Now, a new study by researchers at Florida Atlantic University shows that “up to tens of thousands” of droplets can be thrown up to 5 feet in the air and linger for 20 seconds or longer during each flush plume. These numbers dropped when researchers closed the toilet lid, “although not by much,” suggesting aerosolized droplets that may contain viruses can escape through gaps between the cover and seat.

Because the coronavirus has been found in urine and feces samples from infected people, the team of engineers suggests public restrooms could be a “hotbed for airborne disease transmission, especially if they do not have adequate ventilation” or toilet lids.

Flushing toilets can launch poopy droplets, but do they spread COVID? Study adds data

Are dogs really that good at sniffing out COVID-19?

Canine presence is already normal at airports where dogs search for weapons, explosives, drugs or other dangerous materials. But they have been gradually making appearances at large events to sniff out COVID-19 following research that revealed their powerful noses could detect if a person was carrying the virus.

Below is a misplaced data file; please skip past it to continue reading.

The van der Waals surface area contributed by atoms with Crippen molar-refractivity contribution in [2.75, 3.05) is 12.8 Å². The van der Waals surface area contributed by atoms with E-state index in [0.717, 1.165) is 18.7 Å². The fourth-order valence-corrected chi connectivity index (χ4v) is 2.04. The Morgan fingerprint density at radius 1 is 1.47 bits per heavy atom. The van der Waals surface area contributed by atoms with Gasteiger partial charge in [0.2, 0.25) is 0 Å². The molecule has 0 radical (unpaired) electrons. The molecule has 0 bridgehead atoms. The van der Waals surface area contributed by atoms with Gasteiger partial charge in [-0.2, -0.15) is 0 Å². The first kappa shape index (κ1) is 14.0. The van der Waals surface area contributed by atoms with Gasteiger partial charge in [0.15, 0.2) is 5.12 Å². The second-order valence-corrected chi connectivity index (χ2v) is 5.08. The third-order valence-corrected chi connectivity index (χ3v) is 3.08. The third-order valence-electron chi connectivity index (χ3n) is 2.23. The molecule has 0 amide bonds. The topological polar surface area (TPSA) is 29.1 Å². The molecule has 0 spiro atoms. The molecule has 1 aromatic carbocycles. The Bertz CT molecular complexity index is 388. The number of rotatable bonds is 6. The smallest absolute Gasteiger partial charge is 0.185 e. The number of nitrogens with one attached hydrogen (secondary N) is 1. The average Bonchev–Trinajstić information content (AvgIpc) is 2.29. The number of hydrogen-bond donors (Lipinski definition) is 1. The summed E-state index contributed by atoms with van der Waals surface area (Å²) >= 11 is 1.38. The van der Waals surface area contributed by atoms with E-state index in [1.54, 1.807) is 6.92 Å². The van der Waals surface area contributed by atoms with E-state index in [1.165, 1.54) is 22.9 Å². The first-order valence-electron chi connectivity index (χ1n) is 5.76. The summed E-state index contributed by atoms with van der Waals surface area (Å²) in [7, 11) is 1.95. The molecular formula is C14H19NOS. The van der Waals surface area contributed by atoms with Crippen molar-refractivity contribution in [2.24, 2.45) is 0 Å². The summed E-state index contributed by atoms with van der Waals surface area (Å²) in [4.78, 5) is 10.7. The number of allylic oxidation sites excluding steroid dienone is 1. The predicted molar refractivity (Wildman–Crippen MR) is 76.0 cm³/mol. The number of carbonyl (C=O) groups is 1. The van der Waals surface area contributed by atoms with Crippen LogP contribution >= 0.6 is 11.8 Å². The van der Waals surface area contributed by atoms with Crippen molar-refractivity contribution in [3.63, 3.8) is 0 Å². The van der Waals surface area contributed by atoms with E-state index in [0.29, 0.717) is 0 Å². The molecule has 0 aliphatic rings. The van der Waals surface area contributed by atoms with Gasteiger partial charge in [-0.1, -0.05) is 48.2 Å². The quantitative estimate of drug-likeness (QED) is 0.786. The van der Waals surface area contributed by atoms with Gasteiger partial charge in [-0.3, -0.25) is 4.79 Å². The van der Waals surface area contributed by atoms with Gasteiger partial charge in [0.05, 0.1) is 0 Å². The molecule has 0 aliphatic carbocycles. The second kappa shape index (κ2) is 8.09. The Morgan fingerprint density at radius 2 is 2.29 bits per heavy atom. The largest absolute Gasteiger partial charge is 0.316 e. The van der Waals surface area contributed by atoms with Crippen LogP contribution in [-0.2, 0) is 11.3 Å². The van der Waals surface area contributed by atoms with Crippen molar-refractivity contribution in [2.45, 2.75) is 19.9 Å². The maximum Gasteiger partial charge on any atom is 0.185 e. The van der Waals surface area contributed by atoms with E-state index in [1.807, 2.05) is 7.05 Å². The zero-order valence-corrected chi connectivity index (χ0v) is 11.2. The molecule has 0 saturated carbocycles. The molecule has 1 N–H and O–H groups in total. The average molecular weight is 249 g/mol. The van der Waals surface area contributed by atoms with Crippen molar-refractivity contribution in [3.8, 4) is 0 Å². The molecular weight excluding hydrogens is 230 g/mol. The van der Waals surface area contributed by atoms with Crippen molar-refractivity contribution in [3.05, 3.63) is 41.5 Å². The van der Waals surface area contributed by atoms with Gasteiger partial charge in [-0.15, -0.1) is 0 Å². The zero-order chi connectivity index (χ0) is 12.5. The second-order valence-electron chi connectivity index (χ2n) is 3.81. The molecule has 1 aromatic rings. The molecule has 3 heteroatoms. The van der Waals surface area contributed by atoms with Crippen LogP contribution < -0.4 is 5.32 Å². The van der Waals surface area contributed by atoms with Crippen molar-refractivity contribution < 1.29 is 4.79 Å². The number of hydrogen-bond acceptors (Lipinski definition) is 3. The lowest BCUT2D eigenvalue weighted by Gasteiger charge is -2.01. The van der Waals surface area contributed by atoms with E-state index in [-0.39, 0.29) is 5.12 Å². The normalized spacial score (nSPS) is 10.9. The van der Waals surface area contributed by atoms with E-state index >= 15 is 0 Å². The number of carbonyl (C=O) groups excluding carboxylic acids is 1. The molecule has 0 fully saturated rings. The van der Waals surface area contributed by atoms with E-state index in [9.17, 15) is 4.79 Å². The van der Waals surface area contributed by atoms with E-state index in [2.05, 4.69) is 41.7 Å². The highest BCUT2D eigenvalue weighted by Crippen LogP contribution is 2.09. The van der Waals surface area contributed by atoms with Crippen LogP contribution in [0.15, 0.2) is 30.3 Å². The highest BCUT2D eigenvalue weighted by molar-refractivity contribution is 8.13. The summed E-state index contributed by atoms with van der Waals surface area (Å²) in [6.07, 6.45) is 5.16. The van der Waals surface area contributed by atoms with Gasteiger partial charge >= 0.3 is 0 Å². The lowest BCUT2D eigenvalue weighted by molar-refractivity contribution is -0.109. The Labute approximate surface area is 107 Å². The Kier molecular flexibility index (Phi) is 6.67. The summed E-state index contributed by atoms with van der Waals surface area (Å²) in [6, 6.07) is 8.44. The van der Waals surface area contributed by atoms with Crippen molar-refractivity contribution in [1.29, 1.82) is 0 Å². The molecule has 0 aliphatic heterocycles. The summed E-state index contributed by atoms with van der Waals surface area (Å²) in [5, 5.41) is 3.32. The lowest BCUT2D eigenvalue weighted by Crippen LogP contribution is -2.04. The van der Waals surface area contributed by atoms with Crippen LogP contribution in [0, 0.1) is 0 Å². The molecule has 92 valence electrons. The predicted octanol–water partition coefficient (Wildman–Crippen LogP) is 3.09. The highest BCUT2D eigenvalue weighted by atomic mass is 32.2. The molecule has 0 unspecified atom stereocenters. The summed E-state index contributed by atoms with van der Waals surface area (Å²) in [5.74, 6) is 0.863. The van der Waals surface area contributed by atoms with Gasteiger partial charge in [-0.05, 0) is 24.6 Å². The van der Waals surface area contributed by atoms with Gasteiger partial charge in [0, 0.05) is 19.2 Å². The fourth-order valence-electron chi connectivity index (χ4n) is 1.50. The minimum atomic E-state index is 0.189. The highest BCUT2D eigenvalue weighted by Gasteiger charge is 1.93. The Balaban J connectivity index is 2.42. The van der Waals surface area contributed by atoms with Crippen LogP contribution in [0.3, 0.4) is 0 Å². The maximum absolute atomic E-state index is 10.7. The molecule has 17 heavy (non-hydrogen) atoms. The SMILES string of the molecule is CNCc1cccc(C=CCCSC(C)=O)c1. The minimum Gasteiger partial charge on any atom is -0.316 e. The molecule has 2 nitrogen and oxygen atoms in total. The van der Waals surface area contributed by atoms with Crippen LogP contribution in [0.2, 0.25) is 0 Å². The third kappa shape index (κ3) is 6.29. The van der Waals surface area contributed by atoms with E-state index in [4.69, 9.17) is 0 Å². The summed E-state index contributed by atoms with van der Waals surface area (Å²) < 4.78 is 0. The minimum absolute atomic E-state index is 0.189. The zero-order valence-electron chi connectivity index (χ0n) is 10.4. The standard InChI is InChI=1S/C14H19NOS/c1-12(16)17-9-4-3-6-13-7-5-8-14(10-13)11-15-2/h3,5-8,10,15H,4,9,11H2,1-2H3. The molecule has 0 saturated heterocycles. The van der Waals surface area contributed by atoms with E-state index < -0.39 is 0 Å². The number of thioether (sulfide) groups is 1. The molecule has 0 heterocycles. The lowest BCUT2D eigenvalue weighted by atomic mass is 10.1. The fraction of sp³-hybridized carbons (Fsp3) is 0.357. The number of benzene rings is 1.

But just how accurate are they? A new “proof-of-concept investigation” by researchers at the University of Pennsylvania adds more evidence to the pile.

In its study, nine dogs were able to identify positive coronavirus samples with 96% accuracy on average after three weeks of training.

Read on to learn more dogs’ ability to sniff out COVID-19.

Are dogs really that good at sniffing out COVID? Another study leaves no doubt

Otters test positive for COVID-19 at Georgia Aquarium

Otters at the Georgia Aquarium in Atlanta have tested positive for the coronavirus after they began experiencing “mild respiratory symptoms,” including coughs, runny noses, sneezing and “mild lethargy.”

The otters were taken out of their exhibit, and experts are caring for them “behind the scenes.”

The CDC says there is no evidence that animals play a “significant role” in spreading the virus to people but that “it appears” the virus can spread from humans to animals in some cases, especially when in close contact.

Otters with runny noses and coughs test positive for COVID-19 at Georgia Aquarium